In the grand scheme of taboo subject matters, you wouldn't necessarily expect money to top the list. Yet a good 68% of Americans would feel more comfortable divulging their weight than revealing what's in their bank accounts, according to an Acorns survey. And when we dive more deeply into the survey results, it's easy to see why. Last year, almost 60% of respondents saved less than $99 per month, while 25% saved no money at all.

Though there is something to be said for maintaining a degree of privacy, the fact of the matter is that more people would probably be open to talking money if their finances were in better shape. So here's how to get there.

Man standing on a scale

IMAGE SOURCE: GETTY IMAGES.

Build an emergency fund

It's a sad statistic that 39% of U.S. adults have no savings to show for. If you're one of them, you'll need to start working on your emergency fund, which, ideally, should contain enough money to cover anywhere from three to six months' worth of living expenses.

Why the need for so much cash on hand? You never know when you might lose your job, get hurt, or encounter an unplanned expense your paycheck can't cover. Not having adequate savings on hand could easily drive you into costly debt, so a better bet is to work on building your cash reserves, even if it takes some time. Start by creating a budget to see where your money is going. Next, begin cutting nonessential expenses, like that gym membership you rarely use or those daily store-bought lunches you can easily make yourself. Finally, consider getting a side gig to drum up extra cash. The sooner you build some savings, the more content with your finances you're likely to be.

Get out of debt

U.S. credit card debt is now at an all-time high, with the average household owing a frightening $16,000. If you're carrying a credit card balance, paying it off should be your first priority once your emergency fund is in place.

The good habits we talked about above (budgeting, trimming expenses, working extra) will come in handy in this regard. Once you have a little extra cash to play with, identify your costliest debts (meaning, the ones with the highest interest rates), pay those off first, and work your way downward. You can also look into a balance transfer, which might not only make your debt payments more manageable but save you money in the process.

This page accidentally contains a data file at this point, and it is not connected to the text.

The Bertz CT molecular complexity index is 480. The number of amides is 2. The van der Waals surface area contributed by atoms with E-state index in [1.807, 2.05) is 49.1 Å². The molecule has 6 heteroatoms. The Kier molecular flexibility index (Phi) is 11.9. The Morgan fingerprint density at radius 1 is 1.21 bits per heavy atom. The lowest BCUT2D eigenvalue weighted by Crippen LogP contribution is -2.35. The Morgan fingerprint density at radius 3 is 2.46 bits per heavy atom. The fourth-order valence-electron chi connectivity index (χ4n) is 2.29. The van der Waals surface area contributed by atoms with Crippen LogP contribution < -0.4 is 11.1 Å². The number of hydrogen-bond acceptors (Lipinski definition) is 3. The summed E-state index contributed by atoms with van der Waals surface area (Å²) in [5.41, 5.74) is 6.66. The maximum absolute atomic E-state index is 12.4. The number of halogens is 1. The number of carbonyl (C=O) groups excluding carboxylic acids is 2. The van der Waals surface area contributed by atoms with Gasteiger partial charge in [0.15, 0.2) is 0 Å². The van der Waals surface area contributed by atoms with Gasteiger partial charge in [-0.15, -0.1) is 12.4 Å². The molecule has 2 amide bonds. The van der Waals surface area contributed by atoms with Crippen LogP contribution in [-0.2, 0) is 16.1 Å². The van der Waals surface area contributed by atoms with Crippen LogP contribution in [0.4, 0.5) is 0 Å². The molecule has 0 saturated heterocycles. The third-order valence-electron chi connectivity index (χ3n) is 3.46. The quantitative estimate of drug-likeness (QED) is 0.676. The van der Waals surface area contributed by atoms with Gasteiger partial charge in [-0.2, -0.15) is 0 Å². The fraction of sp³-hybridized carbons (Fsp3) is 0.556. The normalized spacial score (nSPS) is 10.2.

Set yourself up for the future

Nearly half of today's workers have no money set aside for retirement, according to data from the Economic Policy Institute. And that's a problem because Social Security won't be enough to cover the bills by itself. Rather, you'll need an additional income source to keep up with the numerous expenses seniors face, from housing to food to healthcare.

The good news, however, is that if you still have a number of working years ahead of you, you can easily make up for lost time. This particularly holds true if you have the option to participate in a 401(k), as these plans come with generous annual contribution limits -- $18,500 for workers under 50 and $24,500 for those 50 and over. Of course, most folks can't afford to part with that much cash, but watch what happens when you contribute $500 a month steadily over time:

If You Save $500 a Month Starting at Age:

Here's What You'll Have by Age 65 (Assumes a 7% Average Annual Return):

25

$1.2 million

30

$829,000

35

$567,000

40

$379,000

45

$246,000

TABLE AND CALCULATIONS BY AUTHOR.

As you can see, if you give yourself a decent investment window, you might retire with well over $1 million, and at a cost of just $240,000. That's quite the gain. Of course, it also assumes that you're dealing with an average yearly 7% return, but if you load up on stocks, that's more than doable. Even if you don't start setting money aside until your 40s, you still stand to retire with a decent sum provided you remain consistent.

If you're embarrassed by the state of your finances, it's time to start making changes to whip them into better shape. Whether you apply that same attitude to what's on the scale is a different story entirely.

The Motley Fool has a disclosure policy.